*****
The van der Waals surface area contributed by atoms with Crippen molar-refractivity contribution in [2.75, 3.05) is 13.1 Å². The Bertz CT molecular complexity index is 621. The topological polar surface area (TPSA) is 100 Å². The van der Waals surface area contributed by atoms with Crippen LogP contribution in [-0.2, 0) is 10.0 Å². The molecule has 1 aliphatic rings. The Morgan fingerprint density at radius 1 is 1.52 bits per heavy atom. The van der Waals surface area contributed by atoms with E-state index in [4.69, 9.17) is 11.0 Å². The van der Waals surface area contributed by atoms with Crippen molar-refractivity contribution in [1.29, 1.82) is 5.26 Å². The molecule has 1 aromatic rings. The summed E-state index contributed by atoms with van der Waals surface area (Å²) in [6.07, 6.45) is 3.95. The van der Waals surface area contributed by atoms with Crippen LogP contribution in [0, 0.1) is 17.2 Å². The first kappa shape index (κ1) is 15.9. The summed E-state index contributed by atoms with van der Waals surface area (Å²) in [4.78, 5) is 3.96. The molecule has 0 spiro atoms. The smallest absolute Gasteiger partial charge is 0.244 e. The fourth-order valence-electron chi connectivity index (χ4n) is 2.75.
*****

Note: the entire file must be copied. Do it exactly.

The van der Waals surface area contributed by atoms with Crippen molar-refractivity contribution in [2.75, 3.05) is 13.1 Å². The Bertz CT molecular complexity index is 621. The topological polar surface area (TPSA) is 100 Å². The van der Waals surface area contributed by atoms with Crippen LogP contribution in [-0.2, 0) is 10.0 Å². The molecule has 1 aliphatic rings. The Morgan fingerprint density at radius 1 is 1.52 bits per heavy atom. The van der Waals surface area contributed by atoms with E-state index in [4.69, 9.17) is 11.0 Å². The van der Waals surface area contributed by atoms with Crippen molar-refractivity contribution in [1.29, 1.82) is 5.26 Å². The molecule has 1 aromatic rings. The summed E-state index contributed by atoms with van der Waals surface area (Å²) in [6.07, 6.45) is 3.95. The van der Waals surface area contributed by atoms with Crippen LogP contribution in [0, 0.1) is 17.2 Å². The first kappa shape index (κ1) is 15.9. The summed E-state index contributed by atoms with van der Waals surface area (Å²) in [4.78, 5) is 3.96. The molecule has 0 spiro atoms. The smallest absolute Gasteiger partial charge is 0.244 e. The fourth-order valence-electron chi connectivity index (χ4n) is 2.75.